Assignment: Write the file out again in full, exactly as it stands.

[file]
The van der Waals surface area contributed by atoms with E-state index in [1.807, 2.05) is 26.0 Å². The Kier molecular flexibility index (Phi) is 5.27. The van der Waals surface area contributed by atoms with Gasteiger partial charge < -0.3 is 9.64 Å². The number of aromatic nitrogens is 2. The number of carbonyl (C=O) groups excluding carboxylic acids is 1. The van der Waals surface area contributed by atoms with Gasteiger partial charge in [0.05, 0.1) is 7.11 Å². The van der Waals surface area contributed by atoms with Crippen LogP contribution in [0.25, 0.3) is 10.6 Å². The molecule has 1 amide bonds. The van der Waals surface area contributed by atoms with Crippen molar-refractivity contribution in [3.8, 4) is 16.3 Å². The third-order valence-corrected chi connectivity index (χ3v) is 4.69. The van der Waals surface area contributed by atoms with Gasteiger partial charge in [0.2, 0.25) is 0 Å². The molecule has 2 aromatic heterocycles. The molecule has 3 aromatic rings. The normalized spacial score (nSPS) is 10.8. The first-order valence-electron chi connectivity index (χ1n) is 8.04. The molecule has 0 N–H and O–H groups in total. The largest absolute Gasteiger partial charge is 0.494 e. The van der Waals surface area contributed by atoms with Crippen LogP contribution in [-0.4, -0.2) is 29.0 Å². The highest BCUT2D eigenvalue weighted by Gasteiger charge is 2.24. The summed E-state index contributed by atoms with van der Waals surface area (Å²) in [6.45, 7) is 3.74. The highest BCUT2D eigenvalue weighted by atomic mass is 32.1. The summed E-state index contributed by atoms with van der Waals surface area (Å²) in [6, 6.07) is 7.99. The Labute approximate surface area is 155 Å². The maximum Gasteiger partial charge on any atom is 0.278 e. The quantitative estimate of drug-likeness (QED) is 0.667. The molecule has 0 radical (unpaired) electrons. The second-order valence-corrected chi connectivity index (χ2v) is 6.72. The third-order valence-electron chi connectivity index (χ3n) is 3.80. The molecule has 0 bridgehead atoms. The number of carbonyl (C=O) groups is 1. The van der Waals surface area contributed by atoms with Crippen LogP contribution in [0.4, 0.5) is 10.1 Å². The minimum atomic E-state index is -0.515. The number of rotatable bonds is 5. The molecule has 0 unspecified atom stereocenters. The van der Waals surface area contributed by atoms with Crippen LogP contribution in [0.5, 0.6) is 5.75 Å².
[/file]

The van der Waals surface area contributed by atoms with E-state index in [1.807, 2.05) is 26.0 Å². The Kier molecular flexibility index (Phi) is 5.27. The van der Waals surface area contributed by atoms with Gasteiger partial charge < -0.3 is 9.64 Å². The number of aromatic nitrogens is 2. The number of carbonyl (C=O) groups excluding carboxylic acids is 1. The van der Waals surface area contributed by atoms with Gasteiger partial charge in [0.05, 0.1) is 7.11 Å². The van der Waals surface area contributed by atoms with Crippen LogP contribution in [0.25, 0.3) is 10.6 Å². The molecule has 1 amide bonds. The van der Waals surface area contributed by atoms with Crippen molar-refractivity contribution in [3.8, 4) is 16.3 Å². The third-order valence-corrected chi connectivity index (χ3v) is 4.69. The van der Waals surface area contributed by atoms with Gasteiger partial charge in [0.2, 0.25) is 0 Å². The molecule has 2 aromatic heterocycles. The molecule has 3 aromatic rings. The normalized spacial score (nSPS) is 10.8. The first-order valence-electron chi connectivity index (χ1n) is 8.04. The molecule has 0 N–H and O–H groups in total. The largest absolute Gasteiger partial charge is 0.494 e. The van der Waals surface area contributed by atoms with Crippen LogP contribution in [-0.4, -0.2) is 29.0 Å². The highest BCUT2D eigenvalue weighted by Gasteiger charge is 2.24. The summed E-state index contributed by atoms with van der Waals surface area (Å²) in [6.45, 7) is 3.74. The highest BCUT2D eigenvalue weighted by atomic mass is 32.1. The summed E-state index contributed by atoms with van der Waals surface area (Å²) in [6, 6.07) is 7.99. The Labute approximate surface area is 155 Å². The maximum Gasteiger partial charge on any atom is 0.278 e. The quantitative estimate of drug-likeness (QED) is 0.667. The molecule has 0 radical (unpaired) electrons. The second-order valence-corrected chi connectivity index (χ2v) is 6.72. The third-order valence-electron chi connectivity index (χ3n) is 3.80. The molecule has 0 bridgehead atoms. The number of carbonyl (C=O) groups is 1. The van der Waals surface area contributed by atoms with Crippen LogP contribution in [0.4, 0.5) is 10.1 Å². The minimum atomic E-state index is -0.515. The number of rotatable bonds is 5. The molecule has 0 unspecified atom stereocenters. The van der Waals surface area contributed by atoms with Crippen LogP contribution in [0.5, 0.6) is 5.75 Å².